China reinstated its annual economic growth target to above 6% Friday on the back of a strong rebound of its production and consumption figures following the months of disruptions caused by the coronavirus pandemic.
Last year, the country was forced to decrease its gross domestic product growth targets for the first time since 2002. Premier Li Keqiang said that with the recovery in economic activity, China should be able to hit its new target this year.
China's economy had expanded by 2.3% last year, boosted by a slight economic recovery at the tail end of 2020. China intends to accelerate that recovery through the planned creation of more than 11 million new urban jobs.
Li said in his 2021 work report that the country's targets will be in-line with its targets in the years before the pandemic. He said that China is also targeting a 2021 budget deficit of about 3.2% of GDP.
For 2021, the quota on local government special bond issuance was set at 3.65 trillion yuan ($563.65 billion). Li said that China currently has no plans of issuing additional special bonds similar to those issued last year to bolster the pandemic-hit economy.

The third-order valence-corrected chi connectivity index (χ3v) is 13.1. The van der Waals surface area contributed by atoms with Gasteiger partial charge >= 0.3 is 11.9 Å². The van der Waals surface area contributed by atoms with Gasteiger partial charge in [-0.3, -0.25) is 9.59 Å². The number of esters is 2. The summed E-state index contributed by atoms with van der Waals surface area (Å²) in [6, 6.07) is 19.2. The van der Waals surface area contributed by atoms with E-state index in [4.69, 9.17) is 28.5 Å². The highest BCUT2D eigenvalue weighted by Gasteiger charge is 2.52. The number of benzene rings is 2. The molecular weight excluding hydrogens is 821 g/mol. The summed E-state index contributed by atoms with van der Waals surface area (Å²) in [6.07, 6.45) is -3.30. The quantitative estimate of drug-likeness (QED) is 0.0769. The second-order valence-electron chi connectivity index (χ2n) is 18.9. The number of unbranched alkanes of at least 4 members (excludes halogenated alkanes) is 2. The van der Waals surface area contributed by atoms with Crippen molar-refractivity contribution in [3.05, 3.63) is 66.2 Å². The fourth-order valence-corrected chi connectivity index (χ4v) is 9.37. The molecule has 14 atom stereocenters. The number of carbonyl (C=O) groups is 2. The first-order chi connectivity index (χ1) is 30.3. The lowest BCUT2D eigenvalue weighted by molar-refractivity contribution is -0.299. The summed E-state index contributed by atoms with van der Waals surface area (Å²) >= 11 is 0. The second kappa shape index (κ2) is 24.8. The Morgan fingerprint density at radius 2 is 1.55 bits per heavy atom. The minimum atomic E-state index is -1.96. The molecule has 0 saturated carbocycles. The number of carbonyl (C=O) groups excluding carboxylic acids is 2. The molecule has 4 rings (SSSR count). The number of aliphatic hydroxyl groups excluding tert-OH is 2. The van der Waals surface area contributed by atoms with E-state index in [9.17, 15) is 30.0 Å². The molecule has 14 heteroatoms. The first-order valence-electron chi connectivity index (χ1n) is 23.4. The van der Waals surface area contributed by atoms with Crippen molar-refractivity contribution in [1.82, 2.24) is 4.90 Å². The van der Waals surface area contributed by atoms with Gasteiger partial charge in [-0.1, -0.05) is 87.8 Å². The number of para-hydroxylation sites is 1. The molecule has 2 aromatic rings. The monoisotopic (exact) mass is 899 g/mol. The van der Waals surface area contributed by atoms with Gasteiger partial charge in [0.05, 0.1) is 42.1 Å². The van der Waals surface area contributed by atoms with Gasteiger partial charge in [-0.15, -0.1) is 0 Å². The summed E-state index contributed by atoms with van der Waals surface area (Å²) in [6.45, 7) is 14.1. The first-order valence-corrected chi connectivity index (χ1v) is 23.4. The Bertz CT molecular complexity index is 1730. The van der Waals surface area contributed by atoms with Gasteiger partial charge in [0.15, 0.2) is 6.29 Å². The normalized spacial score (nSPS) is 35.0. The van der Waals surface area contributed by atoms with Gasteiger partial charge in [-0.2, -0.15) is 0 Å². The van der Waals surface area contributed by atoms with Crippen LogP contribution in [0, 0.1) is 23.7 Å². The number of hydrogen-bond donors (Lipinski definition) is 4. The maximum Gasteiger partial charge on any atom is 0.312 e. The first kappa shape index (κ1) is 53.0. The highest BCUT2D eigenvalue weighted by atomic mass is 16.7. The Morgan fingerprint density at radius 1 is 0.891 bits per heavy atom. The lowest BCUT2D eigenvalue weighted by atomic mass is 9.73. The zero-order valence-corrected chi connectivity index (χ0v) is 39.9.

Economist at French investment bank Natixis told Business Times on Friday that the more than 6% target is "an unachievable number" and will likely serve as a bottom line for growth in the coming years.
"Comparing to 2020, there are two changes in the target for bonds, i.e. there will be reduced issuance local government special bonds and no more coronavirus-related bonds.
The lower government bond issuance is in line with the trend that the Chinese authorities are increasingly wary of the accumulation of public debt. Due to the pandemic, China's on balance sheet government debt to GDP ratio has increased from 39% in 2019 to 46% in 2020," Natixis economist Gary Ng told Business Times Friday.
While most officials have remained optimistic towards the country's quick return to pre-pandemic growth, some have cautioned that it will be an uphill climb towards a full recovery.
"In order to contain potential financial risks, China is going to control the rise of leverage and accept a lower but more sustainable growth trajectory," Ng said in an interview with Business Times.